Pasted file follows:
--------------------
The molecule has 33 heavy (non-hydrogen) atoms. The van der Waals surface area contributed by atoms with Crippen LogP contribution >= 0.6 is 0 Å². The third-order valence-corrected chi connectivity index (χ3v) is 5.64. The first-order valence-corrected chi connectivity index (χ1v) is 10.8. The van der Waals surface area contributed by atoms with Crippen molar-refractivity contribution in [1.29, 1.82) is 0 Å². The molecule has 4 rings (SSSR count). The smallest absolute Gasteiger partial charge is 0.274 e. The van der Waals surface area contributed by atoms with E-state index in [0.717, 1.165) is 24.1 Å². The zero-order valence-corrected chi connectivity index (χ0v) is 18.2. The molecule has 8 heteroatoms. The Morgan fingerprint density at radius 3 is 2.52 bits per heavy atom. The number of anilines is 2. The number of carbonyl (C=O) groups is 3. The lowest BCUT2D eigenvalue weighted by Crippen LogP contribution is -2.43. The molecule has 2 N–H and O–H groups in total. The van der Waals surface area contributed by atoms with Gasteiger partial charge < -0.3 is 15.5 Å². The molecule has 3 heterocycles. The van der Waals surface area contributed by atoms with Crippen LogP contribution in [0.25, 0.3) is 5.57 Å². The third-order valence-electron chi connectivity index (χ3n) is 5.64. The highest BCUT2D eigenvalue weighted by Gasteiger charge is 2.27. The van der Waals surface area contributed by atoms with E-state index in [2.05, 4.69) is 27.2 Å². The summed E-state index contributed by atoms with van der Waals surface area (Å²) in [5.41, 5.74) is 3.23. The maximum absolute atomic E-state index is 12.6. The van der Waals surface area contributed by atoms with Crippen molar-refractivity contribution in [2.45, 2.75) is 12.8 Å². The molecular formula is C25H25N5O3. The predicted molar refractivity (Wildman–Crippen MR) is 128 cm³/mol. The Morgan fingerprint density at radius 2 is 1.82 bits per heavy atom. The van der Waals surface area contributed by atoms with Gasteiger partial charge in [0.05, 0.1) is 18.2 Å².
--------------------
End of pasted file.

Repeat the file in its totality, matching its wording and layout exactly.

The molecule has 33 heavy (non-hydrogen) atoms. The van der Waals surface area contributed by atoms with Crippen LogP contribution >= 0.6 is 0 Å². The third-order valence-corrected chi connectivity index (χ3v) is 5.64. The first-order valence-corrected chi connectivity index (χ1v) is 10.8. The van der Waals surface area contributed by atoms with Crippen molar-refractivity contribution in [1.29, 1.82) is 0 Å². The molecule has 4 rings (SSSR count). The smallest absolute Gasteiger partial charge is 0.274 e. The van der Waals surface area contributed by atoms with E-state index in [0.717, 1.165) is 24.1 Å². The zero-order valence-corrected chi connectivity index (χ0v) is 18.2. The molecule has 8 heteroatoms. The Morgan fingerprint density at radius 3 is 2.52 bits per heavy atom. The number of anilines is 2. The number of carbonyl (C=O) groups is 3. The lowest BCUT2D eigenvalue weighted by Crippen LogP contribution is -2.43. The molecule has 2 N–H and O–H groups in total. The van der Waals surface area contributed by atoms with Gasteiger partial charge < -0.3 is 15.5 Å². The molecule has 3 heterocycles. The van der Waals surface area contributed by atoms with Crippen LogP contribution in [0.25, 0.3) is 5.57 Å². The third-order valence-electron chi connectivity index (χ3n) is 5.64. The highest BCUT2D eigenvalue weighted by Gasteiger charge is 2.27. The van der Waals surface area contributed by atoms with E-state index in [2.05, 4.69) is 27.2 Å². The summed E-state index contributed by atoms with van der Waals surface area (Å²) in [5.41, 5.74) is 3.23. The maximum absolute atomic E-state index is 12.6. The van der Waals surface area contributed by atoms with Crippen molar-refractivity contribution in [2.45, 2.75) is 12.8 Å². The molecular formula is C25H25N5O3. The predicted molar refractivity (Wildman–Crippen MR) is 128 cm³/mol. The Morgan fingerprint density at radius 2 is 1.82 bits per heavy atom. The van der Waals surface area contributed by atoms with Gasteiger partial charge in [0.05, 0.1) is 18.2 Å².